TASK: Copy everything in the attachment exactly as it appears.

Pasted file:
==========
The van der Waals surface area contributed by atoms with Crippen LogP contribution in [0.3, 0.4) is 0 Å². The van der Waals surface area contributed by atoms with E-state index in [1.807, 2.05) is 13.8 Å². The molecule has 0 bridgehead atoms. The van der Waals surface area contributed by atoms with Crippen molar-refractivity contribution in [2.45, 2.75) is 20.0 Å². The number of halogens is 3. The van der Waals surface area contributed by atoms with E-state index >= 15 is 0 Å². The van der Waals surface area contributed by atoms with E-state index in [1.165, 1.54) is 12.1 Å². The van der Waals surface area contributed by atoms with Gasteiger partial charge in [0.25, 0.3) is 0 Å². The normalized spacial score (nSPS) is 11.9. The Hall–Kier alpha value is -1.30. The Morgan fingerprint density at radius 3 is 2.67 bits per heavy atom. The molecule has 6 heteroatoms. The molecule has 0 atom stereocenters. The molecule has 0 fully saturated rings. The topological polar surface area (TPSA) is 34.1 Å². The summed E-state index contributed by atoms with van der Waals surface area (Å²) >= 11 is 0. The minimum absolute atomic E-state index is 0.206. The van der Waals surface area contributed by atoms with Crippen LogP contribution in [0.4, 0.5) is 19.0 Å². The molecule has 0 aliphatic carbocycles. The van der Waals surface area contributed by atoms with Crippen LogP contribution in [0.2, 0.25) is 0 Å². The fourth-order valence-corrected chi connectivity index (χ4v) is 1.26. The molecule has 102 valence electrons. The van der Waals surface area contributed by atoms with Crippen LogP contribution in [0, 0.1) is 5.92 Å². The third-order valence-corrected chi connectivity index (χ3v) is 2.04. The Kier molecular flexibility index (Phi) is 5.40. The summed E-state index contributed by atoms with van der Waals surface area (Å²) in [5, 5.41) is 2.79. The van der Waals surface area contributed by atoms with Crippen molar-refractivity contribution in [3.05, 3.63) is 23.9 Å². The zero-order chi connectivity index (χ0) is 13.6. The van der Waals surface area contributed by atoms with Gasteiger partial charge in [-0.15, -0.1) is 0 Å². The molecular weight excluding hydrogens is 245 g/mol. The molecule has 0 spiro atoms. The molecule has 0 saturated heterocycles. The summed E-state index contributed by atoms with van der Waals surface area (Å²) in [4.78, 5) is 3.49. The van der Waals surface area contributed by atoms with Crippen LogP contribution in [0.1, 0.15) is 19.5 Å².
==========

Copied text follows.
The van der Waals surface area contributed by atoms with Crippen LogP contribution in [0.3, 0.4) is 0 Å². The van der Waals surface area contributed by atoms with E-state index in [1.807, 2.05) is 13.8 Å². The molecule has 0 bridgehead atoms. The van der Waals surface area contributed by atoms with Crippen molar-refractivity contribution in [2.45, 2.75) is 20.0 Å². The number of halogens is 3. The van der Waals surface area contributed by atoms with E-state index >= 15 is 0 Å². The van der Waals surface area contributed by atoms with E-state index in [1.165, 1.54) is 12.1 Å². The van der Waals surface area contributed by atoms with Gasteiger partial charge in [0.25, 0.3) is 0 Å². The normalized spacial score (nSPS) is 11.9. The Hall–Kier alpha value is -1.30. The Morgan fingerprint density at radius 3 is 2.67 bits per heavy atom. The molecule has 6 heteroatoms. The molecule has 0 atom stereocenters. The molecule has 0 fully saturated rings. The topological polar surface area (TPSA) is 34.1 Å². The summed E-state index contributed by atoms with van der Waals surface area (Å²) >= 11 is 0. The minimum absolute atomic E-state index is 0.206. The van der Waals surface area contributed by atoms with Crippen LogP contribution in [0.4, 0.5) is 19.0 Å². The molecule has 0 aliphatic carbocycles. The van der Waals surface area contributed by atoms with Crippen LogP contribution in [0.2, 0.25) is 0 Å². The fourth-order valence-corrected chi connectivity index (χ4v) is 1.26. The molecule has 102 valence electrons. The van der Waals surface area contributed by atoms with Crippen LogP contribution in [0, 0.1) is 5.92 Å². The third-order valence-corrected chi connectivity index (χ3v) is 2.04. The Kier molecular flexibility index (Phi) is 5.40. The summed E-state index contributed by atoms with van der Waals surface area (Å²) in [5, 5.41) is 2.79. The van der Waals surface area contributed by atoms with Crippen molar-refractivity contribution in [3.05, 3.63) is 23.9 Å². The zero-order chi connectivity index (χ0) is 13.6. The van der Waals surface area contributed by atoms with Gasteiger partial charge in [-0.15, -0.1) is 0 Å². The molecular weight excluding hydrogens is 245 g/mol. The molecule has 0 spiro atoms. The molecule has 0 saturated heterocycles. The summed E-state index contributed by atoms with van der Waals surface area (Å²) in [4.78, 5) is 3.49. The van der Waals surface area contributed by atoms with Crippen LogP contribution in [0.1, 0.15) is 19.5 Å².